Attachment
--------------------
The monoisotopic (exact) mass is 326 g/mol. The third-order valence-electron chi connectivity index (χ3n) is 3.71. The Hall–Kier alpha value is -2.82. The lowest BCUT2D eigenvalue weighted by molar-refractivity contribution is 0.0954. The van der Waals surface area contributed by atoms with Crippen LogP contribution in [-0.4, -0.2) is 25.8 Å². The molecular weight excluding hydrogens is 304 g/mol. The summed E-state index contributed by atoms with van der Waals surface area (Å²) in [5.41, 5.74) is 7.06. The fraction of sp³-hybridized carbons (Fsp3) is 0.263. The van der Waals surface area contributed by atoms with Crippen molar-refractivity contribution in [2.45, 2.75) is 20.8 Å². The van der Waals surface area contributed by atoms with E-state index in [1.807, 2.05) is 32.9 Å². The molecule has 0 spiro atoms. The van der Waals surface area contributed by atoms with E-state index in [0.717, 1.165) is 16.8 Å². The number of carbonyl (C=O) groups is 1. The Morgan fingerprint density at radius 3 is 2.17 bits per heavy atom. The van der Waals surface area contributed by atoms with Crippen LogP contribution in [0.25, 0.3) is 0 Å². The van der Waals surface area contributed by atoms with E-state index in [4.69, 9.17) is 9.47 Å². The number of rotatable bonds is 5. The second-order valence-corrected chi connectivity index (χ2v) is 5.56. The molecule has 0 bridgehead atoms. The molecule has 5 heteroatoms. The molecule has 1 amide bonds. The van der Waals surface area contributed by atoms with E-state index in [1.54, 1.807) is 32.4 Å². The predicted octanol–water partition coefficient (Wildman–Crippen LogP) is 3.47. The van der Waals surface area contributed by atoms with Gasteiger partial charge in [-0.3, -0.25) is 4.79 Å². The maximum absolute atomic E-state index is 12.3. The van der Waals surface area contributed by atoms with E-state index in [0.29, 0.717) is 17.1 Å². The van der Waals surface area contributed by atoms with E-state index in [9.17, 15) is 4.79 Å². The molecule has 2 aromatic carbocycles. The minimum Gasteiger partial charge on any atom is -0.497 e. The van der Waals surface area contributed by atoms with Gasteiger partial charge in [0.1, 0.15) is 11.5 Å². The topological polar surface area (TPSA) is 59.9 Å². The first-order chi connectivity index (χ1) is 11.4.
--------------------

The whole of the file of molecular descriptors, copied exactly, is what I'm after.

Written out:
The monoisotopic (exact) mass is 326 g/mol. The third-order valence-electron chi connectivity index (χ3n) is 3.71. The Hall–Kier alpha value is -2.82. The lowest BCUT2D eigenvalue weighted by molar-refractivity contribution is 0.0954. The van der Waals surface area contributed by atoms with Crippen LogP contribution in [-0.4, -0.2) is 25.8 Å². The molecular weight excluding hydrogens is 304 g/mol. The summed E-state index contributed by atoms with van der Waals surface area (Å²) in [5.41, 5.74) is 7.06. The fraction of sp³-hybridized carbons (Fsp3) is 0.263. The van der Waals surface area contributed by atoms with Crippen molar-refractivity contribution in [2.45, 2.75) is 20.8 Å². The van der Waals surface area contributed by atoms with E-state index in [1.807, 2.05) is 32.9 Å². The molecule has 0 spiro atoms. The van der Waals surface area contributed by atoms with E-state index in [0.717, 1.165) is 16.8 Å². The number of carbonyl (C=O) groups is 1. The Morgan fingerprint density at radius 3 is 2.17 bits per heavy atom. The van der Waals surface area contributed by atoms with Crippen LogP contribution in [0.25, 0.3) is 0 Å². The van der Waals surface area contributed by atoms with E-state index in [4.69, 9.17) is 9.47 Å². The number of rotatable bonds is 5. The second-order valence-corrected chi connectivity index (χ2v) is 5.56. The molecule has 0 bridgehead atoms. The molecule has 5 heteroatoms. The molecule has 1 amide bonds. The van der Waals surface area contributed by atoms with E-state index in [1.54, 1.807) is 32.4 Å². The predicted octanol–water partition coefficient (Wildman–Crippen LogP) is 3.47. The van der Waals surface area contributed by atoms with Gasteiger partial charge in [-0.3, -0.25) is 4.79 Å². The maximum absolute atomic E-state index is 12.3. The van der Waals surface area contributed by atoms with E-state index in [0.29, 0.717) is 17.1 Å². The van der Waals surface area contributed by atoms with E-state index in [9.17, 15) is 4.79 Å². The molecule has 2 aromatic carbocycles. The minimum Gasteiger partial charge on any atom is -0.497 e. The van der Waals surface area contributed by atoms with Gasteiger partial charge in [0.1, 0.15) is 11.5 Å². The topological polar surface area (TPSA) is 59.9 Å². The first-order chi connectivity index (χ1) is 11.4.